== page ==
When a roof repair is complete, the repaired area needs to reasonably match the existing roof system. The right shingles make this possible.
Shingle matching is more straightforward when a whole slope of a roof is replaced since the existing shingles are separated from the new ones by breaks like hips, ridges and valleys.
Visibility is also a factor. The slopes of different roofs are relatively more or less visible due to pitch and architectural design. For example, certain surfaces of a sawtooth or butterfly roof are often less visible than those of traditional hip, gable, gambrel or mansard roofs. In all cases, your roofing contractor still needs to skillfully blend the old and the new.
Roof Repair Process
The need for a roof repair often arises when a leak occurs or a roof inspection reveals a problem. Since the roof repair process is sometimes complex and even dangerous, the use of experienced, safety-trained technicians is always recommended.
A successful roof repair requires attention to damage to materials other than the shingles themselves. For example, the felt or other underlayment needs to be replaced when damaged. Sometimes, leaks may damage the wood sheathing and framing. Since shingles must be applied to a sound surface, any rotting wood must be replaced.
Before a residential roof repair can begin, consideration must be given to the kind of shingles that will be used.
Matching Current Shingles
Of course, new shingles need to resemble the existing ones so the repair is not a distraction in the future. Whenever possible, you want the new shingles in a roof repair to blend in with the rest of your roof as much as possible.
A skilled and experienced residential roofer in Passaic County knows enough about the innumerable designs to help you even when your existing shingles have been discontinued. The more extensive the repair, the more critical the matching process becomes.
Careful matching for both color and design is important in a market where there are so many different looks. Many residential roofs in Passaic County are either covered with three-tab or architectural shingles. Proper matching is important since one style is thicker than the other.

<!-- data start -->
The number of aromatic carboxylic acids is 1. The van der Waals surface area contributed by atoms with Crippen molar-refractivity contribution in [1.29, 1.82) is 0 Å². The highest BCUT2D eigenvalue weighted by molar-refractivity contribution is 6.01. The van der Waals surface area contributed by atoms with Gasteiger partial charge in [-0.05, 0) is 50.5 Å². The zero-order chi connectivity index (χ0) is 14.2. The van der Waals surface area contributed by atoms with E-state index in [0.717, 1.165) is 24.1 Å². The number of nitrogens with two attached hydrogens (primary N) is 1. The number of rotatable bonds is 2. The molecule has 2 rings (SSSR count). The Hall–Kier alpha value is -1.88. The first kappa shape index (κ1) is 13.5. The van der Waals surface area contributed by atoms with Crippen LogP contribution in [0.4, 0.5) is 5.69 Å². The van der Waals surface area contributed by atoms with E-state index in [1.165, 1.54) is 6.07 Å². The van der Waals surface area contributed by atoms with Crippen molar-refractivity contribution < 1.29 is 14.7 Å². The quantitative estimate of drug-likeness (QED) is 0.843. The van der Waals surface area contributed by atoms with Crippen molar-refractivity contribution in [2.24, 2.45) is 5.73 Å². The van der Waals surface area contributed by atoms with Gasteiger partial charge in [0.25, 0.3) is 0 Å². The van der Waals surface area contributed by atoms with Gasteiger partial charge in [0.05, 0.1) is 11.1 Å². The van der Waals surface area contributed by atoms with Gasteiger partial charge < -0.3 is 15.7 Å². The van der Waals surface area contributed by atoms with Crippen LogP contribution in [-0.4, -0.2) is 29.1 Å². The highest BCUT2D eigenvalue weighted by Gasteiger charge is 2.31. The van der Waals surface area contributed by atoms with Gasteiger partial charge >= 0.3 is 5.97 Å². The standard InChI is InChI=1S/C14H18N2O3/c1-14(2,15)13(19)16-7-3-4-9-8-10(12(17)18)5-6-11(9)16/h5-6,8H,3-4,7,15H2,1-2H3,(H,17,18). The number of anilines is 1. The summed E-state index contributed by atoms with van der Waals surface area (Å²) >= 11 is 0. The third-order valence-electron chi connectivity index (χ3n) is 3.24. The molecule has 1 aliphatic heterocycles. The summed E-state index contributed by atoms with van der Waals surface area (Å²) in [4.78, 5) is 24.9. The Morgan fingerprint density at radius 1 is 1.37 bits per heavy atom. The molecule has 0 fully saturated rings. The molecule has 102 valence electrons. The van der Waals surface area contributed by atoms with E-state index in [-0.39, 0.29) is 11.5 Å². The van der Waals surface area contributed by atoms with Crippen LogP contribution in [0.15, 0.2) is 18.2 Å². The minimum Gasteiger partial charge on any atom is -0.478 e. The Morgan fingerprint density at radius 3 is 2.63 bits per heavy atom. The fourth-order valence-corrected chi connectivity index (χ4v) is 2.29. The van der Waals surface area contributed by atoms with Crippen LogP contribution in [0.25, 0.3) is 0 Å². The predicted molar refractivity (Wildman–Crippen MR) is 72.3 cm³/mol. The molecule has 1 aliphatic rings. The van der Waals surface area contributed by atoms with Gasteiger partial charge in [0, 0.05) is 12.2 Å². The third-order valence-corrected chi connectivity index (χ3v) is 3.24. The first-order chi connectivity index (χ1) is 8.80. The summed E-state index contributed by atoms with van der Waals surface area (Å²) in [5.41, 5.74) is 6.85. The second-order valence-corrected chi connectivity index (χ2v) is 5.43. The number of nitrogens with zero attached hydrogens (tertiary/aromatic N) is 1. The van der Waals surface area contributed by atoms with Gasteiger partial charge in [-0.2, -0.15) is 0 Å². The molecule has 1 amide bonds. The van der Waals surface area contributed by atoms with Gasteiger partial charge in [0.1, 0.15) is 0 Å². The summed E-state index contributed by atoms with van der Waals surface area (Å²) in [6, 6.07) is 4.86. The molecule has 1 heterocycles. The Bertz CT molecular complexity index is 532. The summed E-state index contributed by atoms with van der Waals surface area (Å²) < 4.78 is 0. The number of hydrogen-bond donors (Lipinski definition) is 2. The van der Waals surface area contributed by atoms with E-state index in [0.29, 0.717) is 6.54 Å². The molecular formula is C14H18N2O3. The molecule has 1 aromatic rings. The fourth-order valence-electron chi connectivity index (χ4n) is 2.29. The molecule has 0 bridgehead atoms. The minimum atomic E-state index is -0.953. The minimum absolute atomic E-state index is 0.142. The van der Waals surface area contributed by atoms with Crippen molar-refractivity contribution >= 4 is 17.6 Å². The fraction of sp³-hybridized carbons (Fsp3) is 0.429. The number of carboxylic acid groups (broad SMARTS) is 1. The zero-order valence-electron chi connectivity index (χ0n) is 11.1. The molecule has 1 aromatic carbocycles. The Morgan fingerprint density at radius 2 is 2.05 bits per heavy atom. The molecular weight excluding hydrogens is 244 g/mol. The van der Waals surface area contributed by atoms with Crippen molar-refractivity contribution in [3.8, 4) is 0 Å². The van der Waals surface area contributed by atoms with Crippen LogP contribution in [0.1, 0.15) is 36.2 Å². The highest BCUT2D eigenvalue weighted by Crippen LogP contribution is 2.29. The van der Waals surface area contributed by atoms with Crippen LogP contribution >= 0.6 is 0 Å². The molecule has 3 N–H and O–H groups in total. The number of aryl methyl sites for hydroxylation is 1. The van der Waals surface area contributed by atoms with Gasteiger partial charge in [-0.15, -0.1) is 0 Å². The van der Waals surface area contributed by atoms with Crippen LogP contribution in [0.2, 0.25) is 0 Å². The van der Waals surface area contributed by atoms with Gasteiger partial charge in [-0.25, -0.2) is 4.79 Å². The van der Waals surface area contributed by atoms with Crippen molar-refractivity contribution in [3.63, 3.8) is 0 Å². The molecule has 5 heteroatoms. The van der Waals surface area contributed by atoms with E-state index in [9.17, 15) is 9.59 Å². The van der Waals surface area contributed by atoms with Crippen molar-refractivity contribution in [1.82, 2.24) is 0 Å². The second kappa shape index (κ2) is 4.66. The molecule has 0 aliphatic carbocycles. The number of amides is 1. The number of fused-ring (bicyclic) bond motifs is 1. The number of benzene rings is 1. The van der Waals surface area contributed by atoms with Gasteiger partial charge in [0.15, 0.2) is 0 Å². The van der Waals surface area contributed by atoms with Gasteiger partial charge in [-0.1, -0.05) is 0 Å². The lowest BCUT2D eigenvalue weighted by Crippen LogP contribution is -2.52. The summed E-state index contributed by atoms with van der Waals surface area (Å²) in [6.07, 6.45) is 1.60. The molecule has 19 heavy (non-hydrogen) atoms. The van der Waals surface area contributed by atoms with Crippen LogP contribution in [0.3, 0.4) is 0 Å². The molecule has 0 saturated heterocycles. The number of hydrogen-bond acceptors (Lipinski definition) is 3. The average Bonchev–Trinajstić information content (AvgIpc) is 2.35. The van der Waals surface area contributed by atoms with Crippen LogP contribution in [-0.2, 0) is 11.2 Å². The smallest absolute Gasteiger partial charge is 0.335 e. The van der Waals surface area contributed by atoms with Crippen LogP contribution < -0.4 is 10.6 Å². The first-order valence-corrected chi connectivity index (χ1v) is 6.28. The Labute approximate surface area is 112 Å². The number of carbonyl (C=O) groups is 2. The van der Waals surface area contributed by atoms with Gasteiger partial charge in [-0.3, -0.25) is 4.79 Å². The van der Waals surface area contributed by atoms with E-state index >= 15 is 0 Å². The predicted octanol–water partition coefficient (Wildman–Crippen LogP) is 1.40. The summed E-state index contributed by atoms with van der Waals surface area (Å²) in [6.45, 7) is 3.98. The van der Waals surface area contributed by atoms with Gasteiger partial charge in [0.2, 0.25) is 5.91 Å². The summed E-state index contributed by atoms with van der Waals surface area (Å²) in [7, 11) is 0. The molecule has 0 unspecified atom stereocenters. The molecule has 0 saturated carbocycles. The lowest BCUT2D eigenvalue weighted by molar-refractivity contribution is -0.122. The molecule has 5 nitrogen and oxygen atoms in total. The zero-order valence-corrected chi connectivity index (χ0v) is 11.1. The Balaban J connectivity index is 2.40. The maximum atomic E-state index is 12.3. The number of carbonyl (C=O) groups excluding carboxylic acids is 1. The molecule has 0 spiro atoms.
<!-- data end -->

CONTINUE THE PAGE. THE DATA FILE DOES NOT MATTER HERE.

When many people first think about asphalt shingles, they visualize the three-tab variety, and for good reason. For many years, this design dominated the market. Although the thicker, more dimensional architectural shingle is now more common, regular three-tab shingles come in handy for repairs on roofs already covered with them.
Architectural shingles, also known as dimensional shingles, are by far the most common type in today’s market. There are different varieties; some have a more textured appearance while others are smooth. You can find shingles designed to mimic the appearance of wood shakes, for example. Some, like GAF’s Designer Series, are cut at different angles to provide a more three-dimensional look.
There are also shingles with specially designed granules that reflect more of the sun’s light. This results in cooler roof surface temperatures. Highly reflective shingles, like GAF’s Timberline Cool Series, may also reduce cooling costs. In fact, the Cool Roof Rating Council says cool roofs can reduce average cooling costs by seven to 15 percent.
Once you’ve selected a reputable residential roofer in Passaic County, you’ll want to favor quality products as well. Shingles on Passaic County roofs must withstand weather extremes. Rooftop surface temperatures can soar to 160 degrees or higher under the hot summer sun only to drop below zero during winter cold waves. Wind-driven rain and heavy snow also assault local roofs on a regular basis.
The best shingles tend to remain flexible and retain their protective granules under the harshest conditions. The best shingles also feature special temperature-resistant adhesives that keep them laying flat in extreme winds. For example, GAF Timberline and Designer shingles are warrantied to resist winds of up to 130 mph.
Roofs covered by organic shingles are a special case. While today’s shingles typically include a fiberglass mat sandwiched between layers of asphalt, organic shingles use a cellulose mat made up of felt, recycled paper or cardboard. Problems with the cellulose mat ended production of most organic shingles about a decade ago.
First, as they age, cellulose mats tend to dry out and become more vulnerable to moisture. This may lead to serious distortion when the shingles get wet. Second, as they age, they tend to curl more since they are not as heat-resistant as fiberglass.
Although some suppliers stockpiled organic shingles in anticipation of future repair needs, matching is increasingly difficult. If your organic shingle roof requires repair, you’ll usually want to use reasonably matched fiberglass shingles.
Contact CRS for Professional Assistance
Since 1977, Complete Roofing Systems (CRS) has served homeowners throughout northern New Jersey. Our motto has always been, “Do it once, and do it right.” A quality residential roof repair in Passaic County requires the best materials installed by well-trained, highly experienced technicians. A roof repair done right will give you the peace of mind you want and deserve.
We’d welcome the opportunity to send our certified roof inspector to your home to assess your roofing needs. Please contact us today to schedule a visit!